Russian election means parliamentary seat sale
Russians go to the polls to elect a new parliament this Sunday. But unlike most countries voters will only elect half the parliament. The rest of the seats will be sold to rich businessmen.
Just like anywhere else, contesting an election in Russia is expensive. The hoopla, the pamphlets, the television advertising costs millions. But in Russia, political parties have come up with a unique fund-raising technique they sell seats in parliament.
"This is something that became a very good business for parties. They sell places on the party lists," said Yelena Shestapol, a Russian political scientist.
Boris Kaglaritsky, an independent political analyst and journalist, says selling seats in parliament, known as the Duma, may not be moral, or pretty, but there's no law against it. "It's is a very easy way to get financing for your electoral activities and also easy dollars for party leaders because part of the money goes directly into the pockets of the leader and this makes them very happy."
The safer the seat says Kaglaritsky, the higher the price.
Half the Duma deputies are selected in local riding elections, like in Canada. No party can guarantee a win in those seats. But the other half of the Duma is chosen directly by the party leaders based on their party's percentage of the national vote.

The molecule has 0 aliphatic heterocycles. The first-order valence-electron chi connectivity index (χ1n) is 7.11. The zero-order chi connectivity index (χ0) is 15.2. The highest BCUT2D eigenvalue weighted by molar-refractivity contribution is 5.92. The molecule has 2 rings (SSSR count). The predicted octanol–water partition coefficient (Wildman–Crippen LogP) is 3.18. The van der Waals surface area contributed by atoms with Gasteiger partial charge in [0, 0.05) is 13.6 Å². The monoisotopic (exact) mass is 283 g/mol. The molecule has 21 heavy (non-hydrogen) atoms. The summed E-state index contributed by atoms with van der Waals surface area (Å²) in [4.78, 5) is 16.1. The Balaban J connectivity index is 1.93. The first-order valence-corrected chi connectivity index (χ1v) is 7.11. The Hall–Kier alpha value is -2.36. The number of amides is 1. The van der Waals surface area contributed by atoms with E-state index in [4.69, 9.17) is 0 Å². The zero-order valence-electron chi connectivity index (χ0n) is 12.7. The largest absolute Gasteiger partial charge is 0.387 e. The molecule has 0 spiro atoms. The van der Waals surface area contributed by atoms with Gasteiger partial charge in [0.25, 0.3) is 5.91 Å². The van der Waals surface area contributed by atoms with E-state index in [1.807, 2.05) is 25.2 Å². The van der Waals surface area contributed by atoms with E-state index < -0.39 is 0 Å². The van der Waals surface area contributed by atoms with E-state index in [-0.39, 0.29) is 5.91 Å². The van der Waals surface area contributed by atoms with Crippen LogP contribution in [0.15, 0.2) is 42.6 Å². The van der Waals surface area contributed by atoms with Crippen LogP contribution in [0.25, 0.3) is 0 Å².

For example, the Communist party, which might reasonably expect the support of 20 per cent of the electorate, is virtually guaranteed 45 uncontested seats.
Kaglaritsky says those seats sell for "up to $3 million."
Seats in contested ridings where the party stands a good chance to win cost a lot less. "When you go outside the national list in seats that still have a very high chance of getting elected, it's about $1 million."
One of the attractions of having a seat in the Duma if you are a rich businessman is that Duma deputies have immunity from prosecution. If Yukos Oil billionaire Mikhail Khodorkovsky, now in jail awaiting trial on income tax evasion charges, had bought himself a seat he'd be a free man today.
Not surprisingly there's a big demand.
An analysis of the candidates by the Moscow Times concludes 25 per cent of the candidates of United Russia and the Communist parties, are big businessmen. Sergei Muravlenko, an oil executive running on the Communist ticket, has a declared income of $11 million per year.
Leonid Dobrohotov, an adviser to Communist leader Gennady Zuganov, denies allegations by opposition parties that the Communist party has sold out its socialist principles. "The new Communist party does support entrepreneurs who are trying to make Russia strong and great again," he said.
Democracy is relatively new to Russia, and unlike the West where middle class citizens contributing to a political party is so common it's a tax deduction, a middle class is just starting to emerge in Russia.
Dobrohotov says the reality is that Russian political parties have no choice but to turn to millionaire businessmen for funding.